KAGAWONG—Extremely dry weather conditions, with warm weather and very little rainfall, are being blamed as the main reasons for lower than usual water levels on Lake Kagawong this year, says an official with Oakville Enterprises Corporation, which operates the power generating plant in Kagawong.
“I was going to circulate the latest water level readings as of November 25,” said Michael J. Savel, director of energy generation, with Oakville Enterprises at a meeting of the Kagawong advisory committee, last week. “As you can see, the summer was extremely harsh and we were not able to control the levels at the lower range. But the levels have started to come up and it looks like they (water levels) will recover once the work on the plant is done and we are able to ramp things up.”
Steve Moggy, area supervisor with the Ministry of Environment and Energy, noted that the power company had shut down operations at least twice this year.
“There has been three issues relating to this: health and safety, environmental and performance,” said Mr. Savel. He explained, “one of the things we have done is put in a new walkway for the operator. Previously the operator would have to stand in the water with no safety, now we have a stand they are can stand on and they are behind a rail to provide more safety. The hydraulic power unit had to be repaired as the main shutoff valve wouldn’t close. By mid-to-late (this) week the plant will back to normal service.”
“I was just wondering what you know about the rule curve on the lake river?” asked Billings Councillor Brian Parker. “All summer long resort owners, cottagers and some of my neighbours have complained to me because they are saying the water levels are down 10-12 inches. We have a letter from a lawyer who has monitored the levels over the years who indicated that the power plant a lawyer’s letter that indicated that the power plant stopped operating a month later than it normally should, this year.”
“If you follow the rule curve, the current levels were not followed, the levels went way below that,” said Councillor Parker. “The company stopped operating a month later than they should have and this time is needed to leave enough water built up so it will mitigate the evaporation that takes place.”
“I know of two people whose boats were caught in the lifts and one who couldn’t get his boat in the water,” said Councillor Parker.
However, Mr. Moggy stated that the company, “was operating within the parameters of the lake limits.” He said the unusually dry conditions and lack of rain was the main reason for the decreased water levels.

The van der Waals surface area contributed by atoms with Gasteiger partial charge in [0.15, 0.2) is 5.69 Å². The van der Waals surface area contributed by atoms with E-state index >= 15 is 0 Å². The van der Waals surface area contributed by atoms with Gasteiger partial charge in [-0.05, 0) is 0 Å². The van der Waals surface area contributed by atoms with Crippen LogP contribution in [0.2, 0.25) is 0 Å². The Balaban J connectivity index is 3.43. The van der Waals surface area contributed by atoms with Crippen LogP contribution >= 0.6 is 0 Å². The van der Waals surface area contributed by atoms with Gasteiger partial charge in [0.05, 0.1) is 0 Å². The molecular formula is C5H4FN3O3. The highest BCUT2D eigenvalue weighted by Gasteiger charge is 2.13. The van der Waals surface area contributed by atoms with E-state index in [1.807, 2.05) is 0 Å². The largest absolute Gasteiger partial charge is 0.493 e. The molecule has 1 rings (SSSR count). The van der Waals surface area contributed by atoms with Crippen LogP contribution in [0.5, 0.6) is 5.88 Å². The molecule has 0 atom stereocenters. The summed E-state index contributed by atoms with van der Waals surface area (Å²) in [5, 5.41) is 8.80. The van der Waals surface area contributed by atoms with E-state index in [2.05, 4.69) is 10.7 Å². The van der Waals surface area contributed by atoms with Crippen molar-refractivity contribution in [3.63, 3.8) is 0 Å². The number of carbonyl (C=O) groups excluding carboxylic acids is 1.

“Once the levels went below the lowest limit, we shut down the generating station right away,” said Mr. Savel. “Things were exasperated by a summer with no rain and hot conditions.”
“This is the only hydraulic plant that we (Oakville Enterprises) operates,” continued Mr. Savel. “I’ve talked to representatives at Bracebridge Power and all their plants were out of compliance with water levels this summer, as well. The rainfall levels for Kagawong were 65 percent below normal this year. We were faced with extremely adverse summer conditions.”
“What they (public) are saying is not enough water was built up to keep things in order,” said Councillor Parker
This issue, it was pointed out by Billings Clerk Kathy McDonald, should be addressed to the MOEE or Ministry of Natural Resources and Forestry (who were represented at the meeting).
“I’ve heard concerns as well this summer,” said Mr. Moggy. But he reiterated the company had operated within the water level limits.
Derek Stephens, a Central Manitoulin councillor, said, “at my end of the lake I never heard even one complaint.”
“I heard a couple of complaints to do with shoreline wells and compliance with the required levels, but the warm weather and lack of rain exacerbated the problem,” said Mr. Moggy.
Mr. Savel said the company is looking at ways to mitigate problems with a lack of waterfall over Bridal Veil Falls at times that can affect local fish habitat. He told the meeting that Oakville Enterprises is, with (Billings) township, looking at the best technical solution to curb the problem of leaks in the system, caused by inadequate infrastructure in the three rivers that feed the falls.
“One of the things the group might want to look at as well is the control dam on Ice Lake,” said Lee Hayden, reeve of Gordon/Barrie Island. “The integrity and structure in place is in decay and may affect the water going into Kagawong.”
Brian Riche, Espanola district supervisor with the MNRF, questioned if this structure is on private property.
“This is up to the MNRF, it’s the main tributary into Kagawong,” said Reeve Hayden. “It’s a semi-functioning unit, both sides have been eroded. You are going to be dealing with people on Ice Lake with concerns on water levels soon if it isn’t addressed.”
Councillor Stephens said, “the one thing of concern we have as a municipality is when water levels get too high and it erodes road infrastructure on Lake Kagawong. We’ve have had the same thing happen previously in Lake Mindemoya. The levels were brought up to a premature height and it eroded the roads. People were losing trees and the roads were being eroded.”
Councillor Parker said there are rights in place that people need to be able to get water and if the levels get too low the water lines will freeze in the winter. “We have been fortunate that in the late fall there has been a lot of rain. But people are concerned that their water lines will freeze if the levels don’t come up.”